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“India to enter first snow sculpture contest”
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“India to enter first snow sculpture contest”

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Mridul UpadhyayThe first-ever Indian snow sculpting team will compete in the 27th International Snow Sculpture Championships in Colorado, United States in January 2017. Mridul Upadhyay, 25, a Commonwealth Correspondent from New Delhi, is a member of the team and speaks with his team mates about overcoming the challenges of the competition.

Mridul: Congratulations Zahoor Din Lone, Sunil Kushwaha, and Ravi Prakash on your selection.

Team: Thank you very much.

Mridul: So, let’s talk about how we got started.

Zahoor Din Lone (Team Leader): I am a graphic artist and belong to the beautiful Kashmir valley of India which has perennial snow-covered peaks. But there I grew up in a disturbed environment of stone pelting, curfew, and strikes, so I decided to take art as the medium to express and cope with the stress of my personal experiences of physical assaults, humiliation and unrest.

I founded Callisto Art & Culture society in 2011 and organized ‘Snow Fiesta 2014’, the first ever snow sculpting festival in Gulmarg, India. Since then, I am working to make snow art popular. We soon hope to organize an International Snow Sculpting Championship in India.

Mridul Upadhyay: India gets snow every year but we don’t find culture, recognition and appreciation for snow sculpting in India, unlike many countries of the world. Snow is a part of local culture in few states of India, and snow sculpting looks like age-old famous Indian monolithic sculptures, just having a softer medium. Also, I feel a need to channel the local young artists’ energy and give the local people a chance of proper employment and empowerment. Art and snow-based tourism is a perfect way. Thus I supported Zahoor at Callisto with my expertise in advocacy and management. Now we, at Callisto, hope to create an entirely new culture of youth engagement in snow art.

Sunil Kushwaha: I am a sculptor and belong to a rural village of India’s Maoist-hit district. Art kept me engaged during unrest situations. During my Masters of Fine Arts (Sculpture), I became part of Callisto and we started working on snow sculptures. It was tough to get enough snow to practice, and travelling to those remote areas having enough snow is very expensive, so I practiced on stone mostly.

Ravi Prakash: I am also a sculptor and took art as the medium of social and economic development. With continuous hard work, I earned two Gold Medals in academics, both in Bachelors & Masters of Fine Arts (Sculpture). Snow sculpting process is same as working on stone or wood. Snow as a medium not only attracts artists but also viewers. It attracted me when I met Zahoor and I also started working on it.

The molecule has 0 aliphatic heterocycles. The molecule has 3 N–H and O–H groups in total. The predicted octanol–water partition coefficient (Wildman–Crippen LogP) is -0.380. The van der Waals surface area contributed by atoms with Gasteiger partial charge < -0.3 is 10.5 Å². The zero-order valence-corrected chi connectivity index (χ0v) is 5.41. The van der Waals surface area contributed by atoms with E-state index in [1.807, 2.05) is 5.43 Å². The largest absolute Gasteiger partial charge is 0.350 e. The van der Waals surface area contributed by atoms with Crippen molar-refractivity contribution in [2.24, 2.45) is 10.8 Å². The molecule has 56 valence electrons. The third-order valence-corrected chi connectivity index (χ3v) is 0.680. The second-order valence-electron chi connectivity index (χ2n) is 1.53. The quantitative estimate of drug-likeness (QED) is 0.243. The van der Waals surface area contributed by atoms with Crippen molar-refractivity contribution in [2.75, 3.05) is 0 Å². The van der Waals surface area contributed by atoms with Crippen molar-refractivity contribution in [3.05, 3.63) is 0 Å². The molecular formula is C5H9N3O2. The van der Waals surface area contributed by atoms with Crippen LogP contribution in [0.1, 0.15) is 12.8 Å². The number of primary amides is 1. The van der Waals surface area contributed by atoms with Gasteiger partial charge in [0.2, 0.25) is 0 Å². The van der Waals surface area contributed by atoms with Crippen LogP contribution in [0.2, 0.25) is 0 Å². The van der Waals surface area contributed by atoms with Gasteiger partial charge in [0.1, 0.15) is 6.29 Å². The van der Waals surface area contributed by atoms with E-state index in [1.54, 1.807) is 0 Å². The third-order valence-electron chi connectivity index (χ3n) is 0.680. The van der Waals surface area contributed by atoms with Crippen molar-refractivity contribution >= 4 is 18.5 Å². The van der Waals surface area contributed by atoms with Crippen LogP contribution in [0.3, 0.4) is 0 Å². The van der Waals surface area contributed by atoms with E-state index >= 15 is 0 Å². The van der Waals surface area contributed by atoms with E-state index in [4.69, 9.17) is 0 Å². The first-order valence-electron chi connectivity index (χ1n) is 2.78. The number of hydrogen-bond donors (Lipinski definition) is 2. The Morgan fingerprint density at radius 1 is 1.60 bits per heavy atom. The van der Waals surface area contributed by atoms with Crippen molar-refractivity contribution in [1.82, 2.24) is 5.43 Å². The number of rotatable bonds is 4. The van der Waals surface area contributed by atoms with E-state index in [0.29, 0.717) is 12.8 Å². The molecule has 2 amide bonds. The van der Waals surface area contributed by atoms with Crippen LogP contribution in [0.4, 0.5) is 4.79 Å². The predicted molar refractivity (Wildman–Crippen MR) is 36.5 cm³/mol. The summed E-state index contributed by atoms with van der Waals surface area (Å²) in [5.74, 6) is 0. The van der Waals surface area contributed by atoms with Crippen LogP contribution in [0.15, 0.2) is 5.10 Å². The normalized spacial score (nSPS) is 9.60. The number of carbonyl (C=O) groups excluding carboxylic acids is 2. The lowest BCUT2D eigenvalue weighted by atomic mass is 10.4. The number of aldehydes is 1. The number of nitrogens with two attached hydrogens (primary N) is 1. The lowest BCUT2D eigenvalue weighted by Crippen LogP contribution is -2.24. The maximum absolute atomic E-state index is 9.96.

Mridul: Let’s talk more about this championship. 

Sunil: In this championship, we four artists will carve a 10 foot by 10 foot by 12 foot, 20-tonne snow cuboid for 65 hours in five days, into a fine proposed snow sculpture based on the making of civilizations, cultures and individual character, with a special emphasis on the importance of diversity and peace.

Ravi: We are the youngest and one of the top 16 teams in the world – out of dozens of applications for this championship – that has been invited to sculpt in the final event in the USA.

Mridul: I think our team is first, not only in India, rather in all of South Asia to compete in any international snow sculpture championship. Funding, natural calamities and unrest are among the first challenges we face.

Zahoor: We got some support in organizing our first snow sculpting festival from government and local sponsors but we still worked with random tools and no proper dress in snow for days, due to budget constraint and unavailability of tools in India. Though the program was successful but we didn’t get any support for practise since then.

Ravi: This championship is also partially sponsored and the team cannot bear the expenses related to overseas flights, proper tools and dress. The total budget is 14000 USD approximately and we are trying to raise this fund with no success so far. Surprisingly, there is not a single scheme with government to support us in this situation.

Mridul:  We hope the team will overcome these challenges also, as each member has done in past, and we wish to represent our country and region in our best capacity.

Reach me on Twitter  @Mridul_upadhyay

Photo credit: Mridul Upadhyay

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About me:
A thinker, a social volunteer, a mechanical designer, a theater artist, a guitar player, a lyrics-writer, an amateur sketch artist, a cook, a traveler, a wannabe civil servant – there are many phrases I enjoy trying on me to describe what I see myself as.

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Opinions expressed in this article are those of the author and do not necessarily represent the views of the Commonwealth Youth Programme. Articles are published in a spirit of dialogue, respect and understanding. If you disagree, why not submit a response?
To learn more about becoming a Commonwealth Correspondent please visit: http://www.yourcommonwealth.org/submit-articles/

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